Which Adblocker is the best?

  • Adguard for Windows/Mac (Not browser extension)

    Votes: 96 33.4%
  • µblock

    Votes: 15 5.2%
  • Adblock Plus

    Votes: 18 6.3%
  • Ad-Muncher (Not browser extension)

    Votes: 0 0.0%
  • Other (see post)

    Votes: 11 3.8%
  • µblock origin

    Votes: 148 51.6%
  • Total voters
    287
List of apps to compare
Desktop-based AdBlocking software
Browser-based AdBlocking extensions
What I am most interested about
Exclusive Features & Functionality
Why I want to compare these apps
which adblocker makes his work best and which protects against malware?
Which software/plugins you trust most?

vertigo

Level 2
Correct me if I am wrong but using Adguard desktop means less browser extensions to do what it does, and less extensions means a more generic browser fingerprint and a more generic fingerprint would be better for privacy making Adguard desktop the better choice.
I'm about 98% sure that extensions have nothing to do with browser fingerprinting. Everything I've seen indicates plugins do but extensions don't. So this wouldn't (unless I'm wrong) make a difference. And if it did, anybody that's enough of a power user to be using Adguard or uBO would likely be running other extensions for security and privacy, and then using those and not an ad blocker would only make them stand out from the crowd even more. I've come to the conclusion trying to resist fingerprinting is nearly pointless, since there are so many factors and it's hard to control all of them, and even if you do it's hard to make yourself not unique enough you can still be identified. Firefox's privacy.resistFingerprinting preference is the best bet, but it's also not perfect, and I personally don't use it (yet). If you really want to maintain anonymity, a VPN and/or Tor (TBB) are your only real options, and a VM can help some as well, though it only serves to anonymize your computer, not your connection. So it depends what your threat level is and how much you need privacy.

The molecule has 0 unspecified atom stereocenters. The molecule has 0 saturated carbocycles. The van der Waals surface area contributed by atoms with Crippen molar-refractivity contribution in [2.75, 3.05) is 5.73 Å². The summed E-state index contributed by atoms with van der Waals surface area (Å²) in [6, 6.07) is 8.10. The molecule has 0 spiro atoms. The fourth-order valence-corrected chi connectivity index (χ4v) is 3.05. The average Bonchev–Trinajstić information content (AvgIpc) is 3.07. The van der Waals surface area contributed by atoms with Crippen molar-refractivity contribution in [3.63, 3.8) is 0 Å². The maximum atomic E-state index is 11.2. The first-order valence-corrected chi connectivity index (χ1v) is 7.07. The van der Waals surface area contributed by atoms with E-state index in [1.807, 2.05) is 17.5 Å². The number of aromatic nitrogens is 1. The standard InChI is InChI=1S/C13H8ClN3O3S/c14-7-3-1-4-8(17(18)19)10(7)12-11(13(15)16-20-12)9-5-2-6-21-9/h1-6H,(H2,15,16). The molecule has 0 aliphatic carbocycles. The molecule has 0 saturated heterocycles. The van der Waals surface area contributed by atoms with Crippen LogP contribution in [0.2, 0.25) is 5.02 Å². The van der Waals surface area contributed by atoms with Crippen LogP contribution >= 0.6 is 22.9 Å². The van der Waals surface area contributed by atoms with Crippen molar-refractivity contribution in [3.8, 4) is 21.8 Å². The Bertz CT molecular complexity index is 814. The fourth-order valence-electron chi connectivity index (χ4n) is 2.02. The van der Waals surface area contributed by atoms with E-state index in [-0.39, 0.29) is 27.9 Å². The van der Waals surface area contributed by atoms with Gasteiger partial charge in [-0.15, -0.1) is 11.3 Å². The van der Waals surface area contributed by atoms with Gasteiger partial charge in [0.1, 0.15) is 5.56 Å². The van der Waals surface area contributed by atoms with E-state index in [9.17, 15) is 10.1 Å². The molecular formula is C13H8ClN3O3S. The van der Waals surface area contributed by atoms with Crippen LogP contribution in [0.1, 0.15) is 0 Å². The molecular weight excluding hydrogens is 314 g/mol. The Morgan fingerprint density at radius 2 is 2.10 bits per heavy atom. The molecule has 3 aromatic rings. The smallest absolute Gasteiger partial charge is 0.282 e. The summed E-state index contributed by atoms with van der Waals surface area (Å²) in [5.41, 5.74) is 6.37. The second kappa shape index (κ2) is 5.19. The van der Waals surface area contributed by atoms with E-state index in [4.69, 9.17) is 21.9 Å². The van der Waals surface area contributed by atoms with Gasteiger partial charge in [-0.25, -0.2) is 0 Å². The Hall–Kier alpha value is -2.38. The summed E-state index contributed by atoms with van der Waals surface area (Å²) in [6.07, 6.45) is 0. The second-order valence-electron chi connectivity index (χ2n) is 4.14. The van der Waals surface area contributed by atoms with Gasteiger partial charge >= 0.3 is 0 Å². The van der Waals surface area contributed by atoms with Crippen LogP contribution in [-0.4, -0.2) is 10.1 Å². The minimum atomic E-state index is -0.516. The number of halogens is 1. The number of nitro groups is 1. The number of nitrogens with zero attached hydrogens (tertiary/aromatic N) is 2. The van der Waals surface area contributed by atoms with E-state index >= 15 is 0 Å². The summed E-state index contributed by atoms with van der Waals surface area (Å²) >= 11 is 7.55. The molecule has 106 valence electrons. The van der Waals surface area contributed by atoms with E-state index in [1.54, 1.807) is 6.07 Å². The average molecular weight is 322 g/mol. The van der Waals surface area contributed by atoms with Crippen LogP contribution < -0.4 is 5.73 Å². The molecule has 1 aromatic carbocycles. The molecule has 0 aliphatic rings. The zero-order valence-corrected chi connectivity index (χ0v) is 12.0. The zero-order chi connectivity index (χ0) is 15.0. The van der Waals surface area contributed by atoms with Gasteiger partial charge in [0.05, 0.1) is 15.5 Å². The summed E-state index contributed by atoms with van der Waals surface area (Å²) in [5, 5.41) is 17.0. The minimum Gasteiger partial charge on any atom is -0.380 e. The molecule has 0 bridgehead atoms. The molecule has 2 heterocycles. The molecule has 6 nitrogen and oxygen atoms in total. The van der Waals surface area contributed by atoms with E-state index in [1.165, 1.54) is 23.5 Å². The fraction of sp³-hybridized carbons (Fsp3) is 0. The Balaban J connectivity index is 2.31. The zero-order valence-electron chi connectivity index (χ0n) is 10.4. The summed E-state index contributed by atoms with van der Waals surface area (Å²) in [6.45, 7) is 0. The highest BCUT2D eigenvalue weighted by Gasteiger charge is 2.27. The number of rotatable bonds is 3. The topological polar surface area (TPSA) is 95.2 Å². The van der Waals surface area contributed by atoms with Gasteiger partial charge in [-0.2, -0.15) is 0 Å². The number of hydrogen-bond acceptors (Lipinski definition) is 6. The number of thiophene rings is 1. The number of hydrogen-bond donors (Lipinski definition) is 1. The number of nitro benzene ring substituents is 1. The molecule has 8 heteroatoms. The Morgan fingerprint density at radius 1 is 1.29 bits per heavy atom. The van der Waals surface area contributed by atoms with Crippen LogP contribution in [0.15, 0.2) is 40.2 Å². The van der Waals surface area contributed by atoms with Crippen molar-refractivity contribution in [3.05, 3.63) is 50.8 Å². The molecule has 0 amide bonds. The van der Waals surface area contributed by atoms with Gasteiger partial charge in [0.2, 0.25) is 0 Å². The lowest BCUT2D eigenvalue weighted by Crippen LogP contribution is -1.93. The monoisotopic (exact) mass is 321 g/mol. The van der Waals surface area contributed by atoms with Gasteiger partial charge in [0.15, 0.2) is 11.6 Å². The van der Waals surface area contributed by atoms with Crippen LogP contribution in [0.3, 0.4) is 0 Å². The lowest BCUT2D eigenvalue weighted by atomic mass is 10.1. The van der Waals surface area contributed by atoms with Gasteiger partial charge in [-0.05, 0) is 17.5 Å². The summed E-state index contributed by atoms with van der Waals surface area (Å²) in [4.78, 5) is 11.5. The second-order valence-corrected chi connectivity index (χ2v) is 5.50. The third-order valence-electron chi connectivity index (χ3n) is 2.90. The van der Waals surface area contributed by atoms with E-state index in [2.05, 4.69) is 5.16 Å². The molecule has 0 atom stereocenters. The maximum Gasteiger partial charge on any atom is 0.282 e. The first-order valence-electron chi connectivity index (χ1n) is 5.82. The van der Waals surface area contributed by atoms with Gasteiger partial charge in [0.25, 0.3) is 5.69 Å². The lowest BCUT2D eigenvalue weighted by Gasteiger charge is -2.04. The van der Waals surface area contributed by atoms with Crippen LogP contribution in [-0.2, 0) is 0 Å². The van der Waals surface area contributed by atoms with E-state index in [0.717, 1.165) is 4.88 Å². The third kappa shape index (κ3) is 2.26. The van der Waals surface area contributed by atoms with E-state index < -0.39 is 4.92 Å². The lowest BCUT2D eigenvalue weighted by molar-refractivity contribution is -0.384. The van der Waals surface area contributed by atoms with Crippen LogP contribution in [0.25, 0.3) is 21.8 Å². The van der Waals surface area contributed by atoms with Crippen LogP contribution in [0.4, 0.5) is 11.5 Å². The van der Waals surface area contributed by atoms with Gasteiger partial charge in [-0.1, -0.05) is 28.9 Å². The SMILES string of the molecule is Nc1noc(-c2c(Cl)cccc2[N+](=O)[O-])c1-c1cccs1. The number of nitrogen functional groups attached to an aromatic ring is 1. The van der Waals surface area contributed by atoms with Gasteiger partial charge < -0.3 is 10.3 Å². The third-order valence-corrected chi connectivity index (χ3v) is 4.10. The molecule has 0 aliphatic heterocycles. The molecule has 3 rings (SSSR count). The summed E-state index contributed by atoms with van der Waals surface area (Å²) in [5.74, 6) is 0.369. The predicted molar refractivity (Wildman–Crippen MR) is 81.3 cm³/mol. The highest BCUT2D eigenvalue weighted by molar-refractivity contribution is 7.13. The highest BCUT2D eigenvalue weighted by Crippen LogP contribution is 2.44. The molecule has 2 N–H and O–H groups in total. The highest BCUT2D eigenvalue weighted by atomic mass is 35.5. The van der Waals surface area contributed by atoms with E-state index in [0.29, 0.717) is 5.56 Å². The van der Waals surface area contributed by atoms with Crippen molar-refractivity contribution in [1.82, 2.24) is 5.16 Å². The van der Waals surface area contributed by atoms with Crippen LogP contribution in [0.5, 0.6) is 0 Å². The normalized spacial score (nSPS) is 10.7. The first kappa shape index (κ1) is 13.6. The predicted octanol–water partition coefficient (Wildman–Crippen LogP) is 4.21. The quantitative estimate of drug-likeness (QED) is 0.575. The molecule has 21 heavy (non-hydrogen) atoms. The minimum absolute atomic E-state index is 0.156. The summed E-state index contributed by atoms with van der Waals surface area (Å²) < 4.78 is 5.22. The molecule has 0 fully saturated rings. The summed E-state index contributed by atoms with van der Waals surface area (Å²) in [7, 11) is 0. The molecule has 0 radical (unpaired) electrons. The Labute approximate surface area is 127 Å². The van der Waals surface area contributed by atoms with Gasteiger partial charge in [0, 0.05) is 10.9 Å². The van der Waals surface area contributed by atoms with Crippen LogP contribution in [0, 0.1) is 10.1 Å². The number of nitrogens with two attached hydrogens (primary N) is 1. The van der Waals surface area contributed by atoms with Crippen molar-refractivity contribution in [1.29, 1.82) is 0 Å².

Don't use your real name or real address when you're browsing. They may know exactly everything you do at every second from your day, doesn't matter if they don't know who you are or where you live. Use a VM on another PC for when you need to do something that requires using your real name/address, and after each time wipe the VM clean, change VPN location etc. Since it's a different PC, internet etc. from your daily browsing, they shouldn't be able to relate the two identities (the guy whom we have information on and fingerprints but don't know his real name/address, and the guy whose real name and/or address we know but don't have any information on since he uses that PC only briefly when he needs to do something important)

Problem solved
 

Kubla

Level 6
I'm about 98% sure that extensions have nothing to do with browser fingerprinting. Everything I've seen indicates plugins do but extensions don't. So this wouldn't (unless I'm wrong) make a difference. And if it did, anybody that's enough of a power user to be using Adguard or uBO would likely be running other extensions for security and privacy, and then using those and not an ad blocker would only make them stand out from the crowd even more. I've come to the conclusion trying to resist fingerprinting is nearly pointless, since there are so many factors and it's hard to control all of them, and even if you do it's hard to make yourself not unique enough you can still be identified. Firefox's privacy.resistFingerprinting preference is the best bet, but it's also not perfect, and I personally don't use it (yet). If you really want to maintain anonymity, a VPN and/or Tor (TBB) are your only real options, and a VM can help some as well, though it only serves to anonymize your computer, not your connection. So it depends what your threat level is and how much you need privacy.
Perhaps but that is no reason to make it any easier for them, it they are going to track you at least make them earn it.
 
Reactions: Cats-4_Owners-2

monkeylove

Level 2
I use uBlock Origin with lots of filters and NoScript. Around a fourth of the time for new sites that I visit, I have to configure either (usually the latter) to allow one site or another, usually to allow videos, photos, or images such as graphs to appear, or use the "block element" feature on page popups.